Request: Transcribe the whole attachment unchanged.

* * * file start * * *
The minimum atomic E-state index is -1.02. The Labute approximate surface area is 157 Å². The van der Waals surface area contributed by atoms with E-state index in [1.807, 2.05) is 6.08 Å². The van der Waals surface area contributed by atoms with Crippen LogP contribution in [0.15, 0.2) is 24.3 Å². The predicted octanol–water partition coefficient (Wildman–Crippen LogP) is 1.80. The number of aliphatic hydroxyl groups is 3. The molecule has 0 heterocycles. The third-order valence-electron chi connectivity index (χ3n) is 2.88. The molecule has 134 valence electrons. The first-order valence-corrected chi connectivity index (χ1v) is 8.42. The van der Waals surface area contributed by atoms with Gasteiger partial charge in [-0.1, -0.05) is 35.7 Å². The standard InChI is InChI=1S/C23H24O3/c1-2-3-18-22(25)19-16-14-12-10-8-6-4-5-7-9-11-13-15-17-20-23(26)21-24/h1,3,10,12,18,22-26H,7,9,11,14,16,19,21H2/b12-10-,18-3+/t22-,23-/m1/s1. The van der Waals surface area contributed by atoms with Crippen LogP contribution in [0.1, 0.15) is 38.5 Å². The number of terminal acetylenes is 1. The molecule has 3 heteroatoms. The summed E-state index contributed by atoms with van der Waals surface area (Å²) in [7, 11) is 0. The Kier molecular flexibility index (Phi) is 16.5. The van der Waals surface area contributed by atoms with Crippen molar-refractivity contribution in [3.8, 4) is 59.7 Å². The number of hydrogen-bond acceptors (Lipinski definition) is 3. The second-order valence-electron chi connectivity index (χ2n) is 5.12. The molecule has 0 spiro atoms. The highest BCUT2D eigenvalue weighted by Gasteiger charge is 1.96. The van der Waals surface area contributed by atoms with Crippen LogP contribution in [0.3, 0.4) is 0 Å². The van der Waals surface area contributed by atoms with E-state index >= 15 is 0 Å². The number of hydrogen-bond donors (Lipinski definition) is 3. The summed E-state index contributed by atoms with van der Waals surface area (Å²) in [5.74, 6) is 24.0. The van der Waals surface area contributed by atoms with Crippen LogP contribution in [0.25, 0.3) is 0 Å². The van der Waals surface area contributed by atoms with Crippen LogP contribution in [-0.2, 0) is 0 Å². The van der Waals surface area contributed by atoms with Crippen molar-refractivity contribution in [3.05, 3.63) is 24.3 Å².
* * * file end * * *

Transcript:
The minimum atomic E-state index is -1.02. The Labute approximate surface area is 157 Å². The van der Waals surface area contributed by atoms with E-state index in [1.807, 2.05) is 6.08 Å². The van der Waals surface area contributed by atoms with Crippen LogP contribution in [0.15, 0.2) is 24.3 Å². The predicted octanol–water partition coefficient (Wildman–Crippen LogP) is 1.80. The number of aliphatic hydroxyl groups is 3. The molecule has 0 heterocycles. The third-order valence-electron chi connectivity index (χ3n) is 2.88. The molecule has 134 valence electrons. The first-order valence-corrected chi connectivity index (χ1v) is 8.42. The van der Waals surface area contributed by atoms with Gasteiger partial charge in [-0.1, -0.05) is 35.7 Å². The standard InChI is InChI=1S/C23H24O3/c1-2-3-18-22(25)19-16-14-12-10-8-6-4-5-7-9-11-13-15-17-20-23(26)21-24/h1,3,10,12,18,22-26H,7,9,11,14,16,19,21H2/b12-10-,18-3+/t22-,23-/m1/s1. The van der Waals surface area contributed by atoms with Crippen LogP contribution in [0.1, 0.15) is 38.5 Å². The number of terminal acetylenes is 1. The molecule has 3 heteroatoms. The summed E-state index contributed by atoms with van der Waals surface area (Å²) in [7, 11) is 0. The Kier molecular flexibility index (Phi) is 16.5. The van der Waals surface area contributed by atoms with Crippen molar-refractivity contribution in [3.8, 4) is 59.7 Å². The number of hydrogen-bond acceptors (Lipinski definition) is 3. The second-order valence-electron chi connectivity index (χ2n) is 5.12. The molecule has 0 spiro atoms. The highest BCUT2D eigenvalue weighted by Gasteiger charge is 1.96. The van der Waals surface area contributed by atoms with Crippen LogP contribution in [0.3, 0.4) is 0 Å². The van der Waals surface area contributed by atoms with E-state index >= 15 is 0 Å². The number of hydrogen-bond donors (Lipinski definition) is 3. The summed E-state index contributed by atoms with van der Waals surface area (Å²) in [5.74, 6) is 24.0. The van der Waals surface area contributed by atoms with Crippen LogP contribution in [0.25, 0.3) is 0 Å². The van der Waals surface area contributed by atoms with Crippen LogP contribution in [-0.2, 0) is 0 Å². The van der Waals surface area contributed by atoms with Crippen molar-refractivity contribution in [3.05, 3.63) is 24.3 Å².